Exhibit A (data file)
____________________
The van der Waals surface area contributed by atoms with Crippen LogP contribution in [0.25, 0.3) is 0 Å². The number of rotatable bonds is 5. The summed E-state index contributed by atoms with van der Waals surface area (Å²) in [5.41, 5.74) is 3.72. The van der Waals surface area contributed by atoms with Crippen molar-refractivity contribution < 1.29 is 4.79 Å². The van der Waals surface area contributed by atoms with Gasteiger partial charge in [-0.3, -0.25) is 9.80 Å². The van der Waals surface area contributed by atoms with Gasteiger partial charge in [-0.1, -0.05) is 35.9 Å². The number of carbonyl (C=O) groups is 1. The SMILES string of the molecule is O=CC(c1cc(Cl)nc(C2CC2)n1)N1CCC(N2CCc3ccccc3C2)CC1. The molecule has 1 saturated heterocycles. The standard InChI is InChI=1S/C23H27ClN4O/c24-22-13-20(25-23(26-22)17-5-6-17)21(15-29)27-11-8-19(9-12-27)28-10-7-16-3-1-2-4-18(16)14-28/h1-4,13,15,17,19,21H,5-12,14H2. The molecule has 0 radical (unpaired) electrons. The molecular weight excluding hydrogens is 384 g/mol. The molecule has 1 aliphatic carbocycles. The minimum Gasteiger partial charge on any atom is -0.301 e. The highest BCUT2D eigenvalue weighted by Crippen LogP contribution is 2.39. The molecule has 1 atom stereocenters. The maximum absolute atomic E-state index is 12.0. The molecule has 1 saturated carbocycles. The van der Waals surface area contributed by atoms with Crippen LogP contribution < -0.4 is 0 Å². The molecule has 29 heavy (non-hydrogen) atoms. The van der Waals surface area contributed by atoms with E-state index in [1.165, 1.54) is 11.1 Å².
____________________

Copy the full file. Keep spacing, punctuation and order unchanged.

The van der Waals surface area contributed by atoms with Crippen LogP contribution in [0.25, 0.3) is 0 Å². The number of rotatable bonds is 5. The summed E-state index contributed by atoms with van der Waals surface area (Å²) in [5.41, 5.74) is 3.72. The van der Waals surface area contributed by atoms with Crippen molar-refractivity contribution < 1.29 is 4.79 Å². The van der Waals surface area contributed by atoms with Gasteiger partial charge in [-0.3, -0.25) is 9.80 Å². The van der Waals surface area contributed by atoms with Gasteiger partial charge in [-0.1, -0.05) is 35.9 Å². The number of carbonyl (C=O) groups is 1. The SMILES string of the molecule is O=CC(c1cc(Cl)nc(C2CC2)n1)N1CCC(N2CCc3ccccc3C2)CC1. The molecule has 1 saturated heterocycles. The standard InChI is InChI=1S/C23H27ClN4O/c24-22-13-20(25-23(26-22)17-5-6-17)21(15-29)27-11-8-19(9-12-27)28-10-7-16-3-1-2-4-18(16)14-28/h1-4,13,15,17,19,21H,5-12,14H2. The molecule has 0 radical (unpaired) electrons. The molecular weight excluding hydrogens is 384 g/mol. The molecule has 1 aliphatic carbocycles. The minimum Gasteiger partial charge on any atom is -0.301 e. The highest BCUT2D eigenvalue weighted by Crippen LogP contribution is 2.39. The molecule has 1 atom stereocenters. The maximum absolute atomic E-state index is 12.0. The molecule has 1 saturated carbocycles. The van der Waals surface area contributed by atoms with Crippen LogP contribution < -0.4 is 0 Å². The molecule has 29 heavy (non-hydrogen) atoms. The van der Waals surface area contributed by atoms with E-state index in [1.165, 1.54) is 11.1 Å².